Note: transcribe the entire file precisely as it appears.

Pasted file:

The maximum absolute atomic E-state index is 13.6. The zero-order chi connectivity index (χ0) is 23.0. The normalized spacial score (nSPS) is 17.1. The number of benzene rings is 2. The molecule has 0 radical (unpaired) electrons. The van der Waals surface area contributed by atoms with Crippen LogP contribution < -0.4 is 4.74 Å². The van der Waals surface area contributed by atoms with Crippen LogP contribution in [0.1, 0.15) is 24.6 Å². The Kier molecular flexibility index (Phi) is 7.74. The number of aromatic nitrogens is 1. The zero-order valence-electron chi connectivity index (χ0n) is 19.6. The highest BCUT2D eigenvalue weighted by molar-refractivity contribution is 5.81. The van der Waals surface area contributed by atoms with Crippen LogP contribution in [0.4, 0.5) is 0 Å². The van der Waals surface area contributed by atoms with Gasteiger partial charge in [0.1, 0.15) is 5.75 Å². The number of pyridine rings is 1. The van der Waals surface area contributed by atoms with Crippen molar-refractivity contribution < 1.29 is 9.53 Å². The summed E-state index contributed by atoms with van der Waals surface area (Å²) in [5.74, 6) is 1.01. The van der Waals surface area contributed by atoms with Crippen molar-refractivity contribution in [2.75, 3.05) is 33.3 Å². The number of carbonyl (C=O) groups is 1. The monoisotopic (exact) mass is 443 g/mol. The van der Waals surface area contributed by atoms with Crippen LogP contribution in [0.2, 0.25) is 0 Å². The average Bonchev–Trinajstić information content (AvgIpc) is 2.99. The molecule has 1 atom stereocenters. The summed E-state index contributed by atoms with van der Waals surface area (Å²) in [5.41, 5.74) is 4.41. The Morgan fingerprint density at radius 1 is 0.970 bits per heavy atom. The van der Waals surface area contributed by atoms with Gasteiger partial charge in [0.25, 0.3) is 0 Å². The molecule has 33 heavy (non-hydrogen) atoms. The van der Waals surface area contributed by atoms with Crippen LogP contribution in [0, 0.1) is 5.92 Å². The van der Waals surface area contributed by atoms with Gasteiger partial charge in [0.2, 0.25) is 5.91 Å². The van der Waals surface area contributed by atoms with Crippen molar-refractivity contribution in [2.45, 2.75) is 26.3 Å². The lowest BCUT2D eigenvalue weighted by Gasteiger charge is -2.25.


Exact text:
The maximum absolute atomic E-state index is 13.6. The zero-order chi connectivity index (χ0) is 23.0. The normalized spacial score (nSPS) is 17.1. The number of benzene rings is 2. The molecule has 0 radical (unpaired) electrons. The van der Waals surface area contributed by atoms with Crippen LogP contribution < -0.4 is 4.74 Å². The van der Waals surface area contributed by atoms with Crippen LogP contribution in [0.1, 0.15) is 24.6 Å². The Kier molecular flexibility index (Phi) is 7.74. The number of aromatic nitrogens is 1. The zero-order valence-electron chi connectivity index (χ0n) is 19.6. The highest BCUT2D eigenvalue weighted by molar-refractivity contribution is 5.81. The van der Waals surface area contributed by atoms with Crippen LogP contribution in [0.4, 0.5) is 0 Å². The van der Waals surface area contributed by atoms with Gasteiger partial charge in [0.1, 0.15) is 5.75 Å². The number of pyridine rings is 1. The van der Waals surface area contributed by atoms with Crippen molar-refractivity contribution < 1.29 is 9.53 Å². The summed E-state index contributed by atoms with van der Waals surface area (Å²) in [5.74, 6) is 1.01. The van der Waals surface area contributed by atoms with Crippen molar-refractivity contribution in [2.75, 3.05) is 33.3 Å². The number of carbonyl (C=O) groups is 1. The monoisotopic (exact) mass is 443 g/mol. The van der Waals surface area contributed by atoms with Crippen LogP contribution in [0.2, 0.25) is 0 Å². The average Bonchev–Trinajstić information content (AvgIpc) is 2.99. The molecule has 1 atom stereocenters. The summed E-state index contributed by atoms with van der Waals surface area (Å²) in [5.41, 5.74) is 4.41. The Morgan fingerprint density at radius 1 is 0.970 bits per heavy atom. The van der Waals surface area contributed by atoms with Gasteiger partial charge in [0.25, 0.3) is 0 Å². The molecule has 33 heavy (non-hydrogen) atoms. The van der Waals surface area contributed by atoms with Crippen LogP contribution in [0, 0.1) is 5.92 Å². The van der Waals surface area contributed by atoms with Gasteiger partial charge in [0.2, 0.25) is 5.91 Å². The van der Waals surface area contributed by atoms with Crippen molar-refractivity contribution in [2.45, 2.75) is 26.3 Å². The lowest BCUT2D eigenvalue weighted by Gasteiger charge is -2.25.